I treated my homeless friend Steve to a meal of chicken fajitas at Magnolia Cafe the other day. Talking to him for a while is often overwhelming. So much information. So much of it shocking.
He was wearing huge neon green sneakers, and I commented on this recent acquisition. He said a man gave them to him because he had bought them and then decided he didn’t like them. “But I sure like them a lot. They’re way too big, but that’s just what I need, because I have a broken toe.” Turns out he broke his toe six months ago when someone drove over his foot. He called the doctor, who blew him off, saying it just has to heal by itself. Which it’s not doing. “I try to walk more on my heels, but that’s hard to keep up.”
He kept thanking me for the meal and I kept telling him to stop thanking me. He said he’s been eating mostly peanut butter crackers lately. Apparently people give him peanut butter crackers, but when they’ve been in a hot car for a while, the peanut butter goes bad. “Once the peanut butter has melted and then gets hard again, even the birds won’t it eat.” Just so you know, folks: real peanuts keep longer.
I asked him if he still had his tarp and he does. Instead of using it as a giant sleeping bag like I imagined he would, he used the duct tape to hang it from the bottom of the bridge, forming a tiny sheltered room. Who knew that duct tape would even stick to concrete! I’ve always known that duct tape is great, but it’s even better than I thought. You’re welcome, makers of Duct Tape–feel free to donate my commission for this little plug to a homeless shelter.
Steve hopes to get a job one of these days. “There’s this guy who drives by regularly, and he always tells me he’s thinking of hiring me. I tell him to think a bit harder. He says he just has to find a spot for me. I told him I’ll wash his car, empty the garbage cans–anything.”
He’s got it all figured out: if the guy would pay his first month’s rent and electricity, he would have a place to clean up and be presentable for work, and from them on life would get better. “Because I simply wouldn’t give him any reason to fire me. Heck, I can work twice as hard as any of these 20-year-olds.” The other day he told a 20-year-old working in a convenient store that he could work twice as hard. The kid told him to get the hell out of there.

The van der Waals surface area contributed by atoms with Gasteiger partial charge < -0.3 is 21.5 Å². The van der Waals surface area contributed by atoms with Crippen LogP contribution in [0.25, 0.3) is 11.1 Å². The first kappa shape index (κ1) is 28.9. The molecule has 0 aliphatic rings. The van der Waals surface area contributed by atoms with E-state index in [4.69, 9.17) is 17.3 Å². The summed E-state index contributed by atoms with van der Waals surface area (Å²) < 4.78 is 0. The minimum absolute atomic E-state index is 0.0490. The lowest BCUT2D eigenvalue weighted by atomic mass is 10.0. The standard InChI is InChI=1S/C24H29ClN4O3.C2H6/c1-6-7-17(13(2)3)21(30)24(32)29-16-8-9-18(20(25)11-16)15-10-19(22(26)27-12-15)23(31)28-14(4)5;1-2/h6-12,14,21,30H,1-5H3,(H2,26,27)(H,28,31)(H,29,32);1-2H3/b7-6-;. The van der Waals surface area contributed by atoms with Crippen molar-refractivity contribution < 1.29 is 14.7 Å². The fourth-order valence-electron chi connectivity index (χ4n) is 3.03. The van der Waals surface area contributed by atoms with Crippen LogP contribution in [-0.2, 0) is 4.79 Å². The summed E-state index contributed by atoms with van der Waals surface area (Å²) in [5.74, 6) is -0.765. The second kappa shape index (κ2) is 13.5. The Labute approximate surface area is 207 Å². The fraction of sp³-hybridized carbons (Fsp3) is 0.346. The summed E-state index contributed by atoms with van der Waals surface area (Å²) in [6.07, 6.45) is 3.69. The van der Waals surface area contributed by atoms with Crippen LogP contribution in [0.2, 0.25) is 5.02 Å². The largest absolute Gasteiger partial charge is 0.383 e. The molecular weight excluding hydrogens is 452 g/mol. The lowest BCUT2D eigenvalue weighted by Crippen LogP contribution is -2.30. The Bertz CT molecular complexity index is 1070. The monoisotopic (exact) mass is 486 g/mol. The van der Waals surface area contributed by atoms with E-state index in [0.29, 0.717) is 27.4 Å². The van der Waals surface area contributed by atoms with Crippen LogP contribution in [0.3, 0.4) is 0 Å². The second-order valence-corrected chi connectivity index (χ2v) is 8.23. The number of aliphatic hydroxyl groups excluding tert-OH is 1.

About two years ago it was a guy who made movies who was thinking of giving him a role in his next film. I suspect this is just another one of those people who’s full of shit and just making small talk–someone who doesn’t realize that remarks like that get guys like Steve to start planning their upcoming new life, only to be disappointed. But of course I say that it would be great if he got a job like that.
I ask him if there’s anything he could really use. He answers that he’s got pretty much all he needs. His sleeping bag, the tarp, a warm coat someone just gave him, and his new shoes. “If I have too much stuff, people just take it away, anyway. The United Way is going though homeless camps to clean up, taking people’s stuff and throwing it away. The city commission has given them permission. Legal stealing is what I call it.”
I hadn’t heard anything about that. I surfed the web for an hour, but I can’t find anything about United Way cleaning up homeless camps in Austin. Has anyone heard anything about this? I’m no fan of United Way, but all I can tell from websites is that they help the homeless, not that they steal their stuff.
Not that it matters much, I suppose. Not to Steve anyway. The police or United Way; either way his main worry these days–apart from getting enough to eat and staying warm– is that some person in an official capacity will take his sleeping bag.
I see bumper stickers that say “Simplify”. That’s a lofty goal, if you can afford it. Just realize that being able to simplify is itself a luxury.
Perhaps he means things like this:
I think so, too, but I haven’t come across anything like that happening in Austin lately.
Thank you for writing this, Barbara. I think stories like this are really important to share, because it humanizes and makes visible people who are practically invisible, and even less cared for in our society.
I agree with Michael, thank you for posting this story.